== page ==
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KristinIrwin

Ttg Is Back Down- Question About My Story

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Okay so I feel like I am always posting on here but I have another question.

 

My doc ran a ttg on February 22nd. Mine was 7 with 4 being normal. I was advised to go gluten free, so I did for a little under a week. But then they called back and said to go back on gluten so I can get a biopsy.

So he did a biopsy on March 13th and my villi structure was normal but I had an increased number of Intraepithelial lymphocytes.

 I went off of gluten until my next appointment on April 5th. I did feel better. Not completely, bu definitely better. My doctor told me that I could have early stage or latent celiac, but that I could eat gluten if I wanted to (I know, what the hell.. I am just as confused as you probably are while reading that)

 

So on April 5th my doctor ran some of the Prometheus lab. He did the Crohns panel and the entire Celiac Panel (even though i told him I had been off of gluten for almost a month...)

 

I just got my results: Crohns tests normal and celiac tests normal (INCLUDING TTG). I do not have a copy of my exact results, but do plan to get them.

 

SO I am curious as to why my ttg went down.The nurse that gave me my results said that it could be from me going off of gluten but she wasn't sure. I have another appointment scheduled may 1st and she said to ask my doc then.

 

My feeling is that I do have early stage celiac and need to stop eating gluten, which I plan on doing. I just want to see if any of you know if my lowered ttg could be from being gluten free for a little while.

 

Is a little under a month of being gluten free enough to lower the TTG back to normal range?

 

Thank you!

Kristin

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Two weeks is generally considered to be the absolute cutoff for gluten free eating not potentially affecting test results (some would say one week)  -- in which case a gluten challenge needs to be done.  I would consider one month far too long for valid results.

 

An increased number of intraepithelial lymphocytes on biopsy is indicative of potential early celiac damage.

 

If you really want a diagnosis you will need to go back on gluten for (I would recommend) six weeks -- since it sounds like you are very early stages -- but if you feel strongly enough that gluten is not for you I would also be supportive of just going gluten free and being done with being messed around by doctors.

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It looks like you have celiac disease to me.  Your tTG test was almost double the lab's normal high limit - that's a significantly positive test. As Neroli said, your biopsy showed possible early stages of celiac and who knows, perhaps they didn't even biopsy the most damaged parts - the surface area of the small intestine is about the same as a tennis court and if the villi damage was not uniform, it wouldn't be too hard to miss it.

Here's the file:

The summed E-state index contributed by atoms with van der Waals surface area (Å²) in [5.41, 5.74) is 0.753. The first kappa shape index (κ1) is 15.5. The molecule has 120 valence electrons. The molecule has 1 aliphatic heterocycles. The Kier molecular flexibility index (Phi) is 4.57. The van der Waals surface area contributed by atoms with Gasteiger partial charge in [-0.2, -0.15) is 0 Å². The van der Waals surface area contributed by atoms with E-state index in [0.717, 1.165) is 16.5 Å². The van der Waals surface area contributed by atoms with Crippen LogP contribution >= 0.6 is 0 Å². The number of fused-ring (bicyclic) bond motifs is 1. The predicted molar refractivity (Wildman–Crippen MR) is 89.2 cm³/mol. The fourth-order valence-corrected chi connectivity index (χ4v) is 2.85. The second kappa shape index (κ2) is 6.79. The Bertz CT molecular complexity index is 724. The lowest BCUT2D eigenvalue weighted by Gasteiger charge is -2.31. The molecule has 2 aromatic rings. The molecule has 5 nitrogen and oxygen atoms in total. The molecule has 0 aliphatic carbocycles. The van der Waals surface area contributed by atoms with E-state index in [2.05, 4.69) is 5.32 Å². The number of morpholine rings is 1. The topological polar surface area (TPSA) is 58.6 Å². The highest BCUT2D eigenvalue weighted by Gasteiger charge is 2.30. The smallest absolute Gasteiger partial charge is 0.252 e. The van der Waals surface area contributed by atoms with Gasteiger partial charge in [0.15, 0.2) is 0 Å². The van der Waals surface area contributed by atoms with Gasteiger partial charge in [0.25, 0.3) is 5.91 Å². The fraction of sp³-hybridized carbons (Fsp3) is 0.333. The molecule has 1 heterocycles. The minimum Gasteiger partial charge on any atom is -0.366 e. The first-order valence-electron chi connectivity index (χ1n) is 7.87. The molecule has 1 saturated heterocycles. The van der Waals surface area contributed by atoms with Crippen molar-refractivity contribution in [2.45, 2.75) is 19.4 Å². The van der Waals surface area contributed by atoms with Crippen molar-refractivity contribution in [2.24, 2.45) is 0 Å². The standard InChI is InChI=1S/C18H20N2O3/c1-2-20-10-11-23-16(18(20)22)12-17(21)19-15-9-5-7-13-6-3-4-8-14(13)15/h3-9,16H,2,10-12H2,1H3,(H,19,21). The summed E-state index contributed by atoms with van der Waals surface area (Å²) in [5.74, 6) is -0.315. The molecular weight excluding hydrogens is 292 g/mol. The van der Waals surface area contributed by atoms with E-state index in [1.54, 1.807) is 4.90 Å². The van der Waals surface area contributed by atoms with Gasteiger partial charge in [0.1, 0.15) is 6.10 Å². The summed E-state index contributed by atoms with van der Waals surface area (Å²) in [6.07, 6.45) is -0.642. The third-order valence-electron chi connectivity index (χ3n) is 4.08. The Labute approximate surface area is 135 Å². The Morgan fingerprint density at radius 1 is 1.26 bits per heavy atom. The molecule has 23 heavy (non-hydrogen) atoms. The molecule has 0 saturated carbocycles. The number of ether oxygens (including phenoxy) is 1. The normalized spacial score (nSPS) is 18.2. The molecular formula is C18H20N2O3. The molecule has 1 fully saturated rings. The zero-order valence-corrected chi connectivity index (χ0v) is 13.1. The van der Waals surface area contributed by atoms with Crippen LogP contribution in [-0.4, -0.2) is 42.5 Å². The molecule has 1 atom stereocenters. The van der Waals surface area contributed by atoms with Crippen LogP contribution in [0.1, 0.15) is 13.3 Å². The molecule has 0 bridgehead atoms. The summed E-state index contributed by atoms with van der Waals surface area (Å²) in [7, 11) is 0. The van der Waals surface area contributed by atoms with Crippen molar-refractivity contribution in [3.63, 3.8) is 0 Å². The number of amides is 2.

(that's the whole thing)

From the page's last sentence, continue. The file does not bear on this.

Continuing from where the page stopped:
If you were doing a good job on the diet, and your body responded quickly, it is entirely possible that your tTG labs could fall to within normal that quickly. We're all different. Some will continue making autoantibodies for months or years, others will stop as soon as the gluten is gone from their system... you could be one of the lucky ones.

 

If you are starting to feel better on the gluten-free diet, you could consider that further confirmation that you have celiac disease. The only other option you have is to resume eating gluten for a month or so and then retest. If you do retest, you might want to have the doctor include the DGP, EMA and even AGA tests, as well as the total serum IgA test - if you are making yourself eat gluten, you might as well test the whole lot.  Good luck!

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Okay so I feel like I am always posting on here but I have another question.

 

So he did a biopsy on March 13th and my villi structure was normal but I had an increased number of Intraepithelial lymphocytes.

 

Is a little under a month of being gluten free enough to lower the TTG back to normal range?

 

Never apologize for asking questions -- it is the only way you can figure this out.

 

My thought is these biopsies show just a glimpse of your villi and of the samples taken there was damage that can be attributed to the early stages of Celiac Disease -- it is possible there is more severe damage in places samples were not taken.

 

Maybe.

 

 

Sorry for the colorful answer...distracting myself from the news of the day.  For what it is worth - my gut says celiac disease.

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Look at this reference: http://surgpathcriteria.stanford.edu/gi/celiac-disease/marsh.html

 

It looks like increased lymphocytes indicate celiac disease.  I think that this would be especially the case since you had already started the gluten-free diet.

 

I would say that it is a very good sign that you blood levels were already down after a month.  It would seem to indicate that you are responding well to the diet.

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